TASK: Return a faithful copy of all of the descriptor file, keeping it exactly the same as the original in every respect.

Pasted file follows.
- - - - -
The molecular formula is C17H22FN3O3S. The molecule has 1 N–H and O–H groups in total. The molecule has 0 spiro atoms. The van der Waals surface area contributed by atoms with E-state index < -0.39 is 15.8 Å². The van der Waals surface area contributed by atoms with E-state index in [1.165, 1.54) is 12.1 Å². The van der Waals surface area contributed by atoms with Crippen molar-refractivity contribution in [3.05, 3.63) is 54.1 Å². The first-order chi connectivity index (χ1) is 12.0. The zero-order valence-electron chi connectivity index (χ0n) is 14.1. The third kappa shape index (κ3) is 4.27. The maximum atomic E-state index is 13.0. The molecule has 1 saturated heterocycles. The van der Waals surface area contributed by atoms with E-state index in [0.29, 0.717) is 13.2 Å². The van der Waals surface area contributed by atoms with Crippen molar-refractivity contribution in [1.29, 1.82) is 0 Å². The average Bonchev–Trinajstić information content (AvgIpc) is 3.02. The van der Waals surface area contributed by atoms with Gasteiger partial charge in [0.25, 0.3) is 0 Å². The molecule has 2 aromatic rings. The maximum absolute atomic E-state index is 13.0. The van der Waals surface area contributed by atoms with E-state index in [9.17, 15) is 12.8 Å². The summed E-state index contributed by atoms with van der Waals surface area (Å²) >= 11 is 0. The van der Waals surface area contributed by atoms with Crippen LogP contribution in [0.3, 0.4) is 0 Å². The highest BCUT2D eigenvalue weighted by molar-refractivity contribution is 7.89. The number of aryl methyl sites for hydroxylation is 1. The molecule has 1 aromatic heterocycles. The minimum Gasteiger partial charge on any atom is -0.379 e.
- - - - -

The molecular formula is C17H22FN3O3S. The molecule has 1 N–H and O–H groups in total. The molecule has 0 spiro atoms. The van der Waals surface area contributed by atoms with E-state index < -0.39 is 15.8 Å². The van der Waals surface area contributed by atoms with E-state index in [1.165, 1.54) is 12.1 Å². The van der Waals surface area contributed by atoms with Crippen molar-refractivity contribution in [3.05, 3.63) is 54.1 Å². The first-order chi connectivity index (χ1) is 12.0. The zero-order valence-electron chi connectivity index (χ0n) is 14.1. The third kappa shape index (κ3) is 4.27. The maximum atomic E-state index is 13.0. The molecule has 1 saturated heterocycles. The van der Waals surface area contributed by atoms with E-state index in [0.29, 0.717) is 13.2 Å². The van der Waals surface area contributed by atoms with Crippen molar-refractivity contribution in [1.29, 1.82) is 0 Å². The average Bonchev–Trinajstić information content (AvgIpc) is 3.02. The van der Waals surface area contributed by atoms with Gasteiger partial charge in [0.25, 0.3) is 0 Å². The molecule has 2 aromatic rings. The maximum absolute atomic E-state index is 13.0. The van der Waals surface area contributed by atoms with E-state index in [9.17, 15) is 12.8 Å². The summed E-state index contributed by atoms with van der Waals surface area (Å²) >= 11 is 0. The van der Waals surface area contributed by atoms with Crippen LogP contribution in [0.3, 0.4) is 0 Å². The highest BCUT2D eigenvalue weighted by molar-refractivity contribution is 7.89. The number of aryl methyl sites for hydroxylation is 1. The molecule has 1 aromatic heterocycles. The minimum Gasteiger partial charge on any atom is -0.379 e.